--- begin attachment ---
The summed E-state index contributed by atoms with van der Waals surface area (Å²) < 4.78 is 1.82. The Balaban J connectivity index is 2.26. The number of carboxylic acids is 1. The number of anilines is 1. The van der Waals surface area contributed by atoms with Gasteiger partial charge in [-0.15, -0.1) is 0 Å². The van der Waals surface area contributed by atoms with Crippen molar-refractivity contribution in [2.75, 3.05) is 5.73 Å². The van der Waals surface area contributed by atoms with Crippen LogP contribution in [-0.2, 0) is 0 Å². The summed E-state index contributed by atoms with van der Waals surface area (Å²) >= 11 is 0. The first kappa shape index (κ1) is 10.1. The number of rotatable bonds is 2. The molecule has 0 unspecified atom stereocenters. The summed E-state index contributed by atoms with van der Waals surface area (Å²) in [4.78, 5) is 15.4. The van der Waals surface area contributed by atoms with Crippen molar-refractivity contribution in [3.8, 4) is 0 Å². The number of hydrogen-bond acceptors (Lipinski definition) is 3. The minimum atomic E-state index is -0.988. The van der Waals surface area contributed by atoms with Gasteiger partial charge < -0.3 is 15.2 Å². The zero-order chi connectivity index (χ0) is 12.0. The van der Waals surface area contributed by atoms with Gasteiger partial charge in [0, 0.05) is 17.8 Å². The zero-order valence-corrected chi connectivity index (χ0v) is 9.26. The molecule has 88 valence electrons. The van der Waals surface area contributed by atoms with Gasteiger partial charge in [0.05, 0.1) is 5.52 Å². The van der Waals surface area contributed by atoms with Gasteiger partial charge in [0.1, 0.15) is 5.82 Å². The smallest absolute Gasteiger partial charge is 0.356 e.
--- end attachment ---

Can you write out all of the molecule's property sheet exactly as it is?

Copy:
The summed E-state index contributed by atoms with van der Waals surface area (Å²) < 4.78 is 1.82. The Balaban J connectivity index is 2.26. The number of carboxylic acids is 1. The number of anilines is 1. The van der Waals surface area contributed by atoms with Gasteiger partial charge in [-0.15, -0.1) is 0 Å². The van der Waals surface area contributed by atoms with Crippen molar-refractivity contribution in [2.75, 3.05) is 5.73 Å². The van der Waals surface area contributed by atoms with Crippen LogP contribution in [-0.2, 0) is 0 Å². The summed E-state index contributed by atoms with van der Waals surface area (Å²) >= 11 is 0. The first kappa shape index (κ1) is 10.1. The number of rotatable bonds is 2. The molecule has 0 unspecified atom stereocenters. The summed E-state index contributed by atoms with van der Waals surface area (Å²) in [4.78, 5) is 15.4. The van der Waals surface area contributed by atoms with Crippen molar-refractivity contribution in [3.8, 4) is 0 Å². The number of hydrogen-bond acceptors (Lipinski definition) is 3. The minimum atomic E-state index is -0.988. The van der Waals surface area contributed by atoms with Gasteiger partial charge < -0.3 is 15.2 Å². The zero-order chi connectivity index (χ0) is 12.0. The van der Waals surface area contributed by atoms with Gasteiger partial charge in [0, 0.05) is 17.8 Å². The zero-order valence-corrected chi connectivity index (χ0v) is 9.26. The molecule has 88 valence electrons. The van der Waals surface area contributed by atoms with Gasteiger partial charge in [0.05, 0.1) is 5.52 Å². The van der Waals surface area contributed by atoms with Gasteiger partial charge in [0.1, 0.15) is 5.82 Å². The smallest absolute Gasteiger partial charge is 0.356 e.